Next, select the default summary dashboard

This will show an overview of instance data for all registered entities.

6. Update Function (Optional)

If you're interested in pulling data from additional / alternative data sources, you'll need to make a few changes to the custom/ file, which drives the IoT Analytics logic.

In our case, we first added methods to query the Maximo api

def getBuildings (self ):
    q_endpoint = self.url + "/maximo/oslc/os/mxasset?" + "BUILDING"
    headers = { "maxauth": self.token }
    res = requests.get(q_endpoint, headers=headers)
    return buildings
def getMeters (self, asset_id = None):
    # hardcoding id for test TODO
    asset_id = "2112"
    q_endpoint = self.url + "/maximo/oslc/os/mxasset?" + asset_id
    headers = { "maxauth": self.token }
    res = requests.get(q_endpoint, headers=headers)
    meters = []
        meters = res.json()["rdfs:member"][0]["spi:assetmeter"]
        print(str(len(meters)) + " meters found")
        print("no meters found")
    return meters

These methods query the Maximo OSLC api to receive all buildings and meters that are associated with an Asset derived from the "Building" template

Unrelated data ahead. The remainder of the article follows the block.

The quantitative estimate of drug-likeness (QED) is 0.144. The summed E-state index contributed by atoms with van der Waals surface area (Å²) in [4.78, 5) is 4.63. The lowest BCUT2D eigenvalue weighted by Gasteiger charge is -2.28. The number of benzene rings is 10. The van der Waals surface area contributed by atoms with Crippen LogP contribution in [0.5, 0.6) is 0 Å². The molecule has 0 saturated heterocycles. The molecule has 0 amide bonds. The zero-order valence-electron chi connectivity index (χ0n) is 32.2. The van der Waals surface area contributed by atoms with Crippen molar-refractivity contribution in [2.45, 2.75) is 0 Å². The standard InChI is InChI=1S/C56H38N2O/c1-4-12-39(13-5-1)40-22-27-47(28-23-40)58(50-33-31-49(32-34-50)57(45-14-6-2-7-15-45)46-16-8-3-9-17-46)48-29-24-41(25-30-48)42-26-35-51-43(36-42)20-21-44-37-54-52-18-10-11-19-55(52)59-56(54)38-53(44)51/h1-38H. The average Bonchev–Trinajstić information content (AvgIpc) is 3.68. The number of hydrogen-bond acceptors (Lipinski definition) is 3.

Next, we added these custom methods to the main execute method. The result of each method is then loaded into a response_data dictionary as a numpy array.

buildings = self.getBuildings()
response_data['building'] = np.array(buildings)
meterValues = self.getMeters()
response_data['temperature'] = np.array(meterValues)

Finally, commit and push these changes to git, and rerun the script to register the function changes

git add ./custom/
git commit -m "my function changes"
git push origin master

Learn more


This code pattern is licensed under the Apache Software License, Version 2. Separate third party code objects invoked within this code pattern are licensed by their respective providers pursuant to their own separate licenses. Contributions are subject to the Developer Certificate of Origin, Version 1.1 (DCO) and the Apache Software License, Version 2.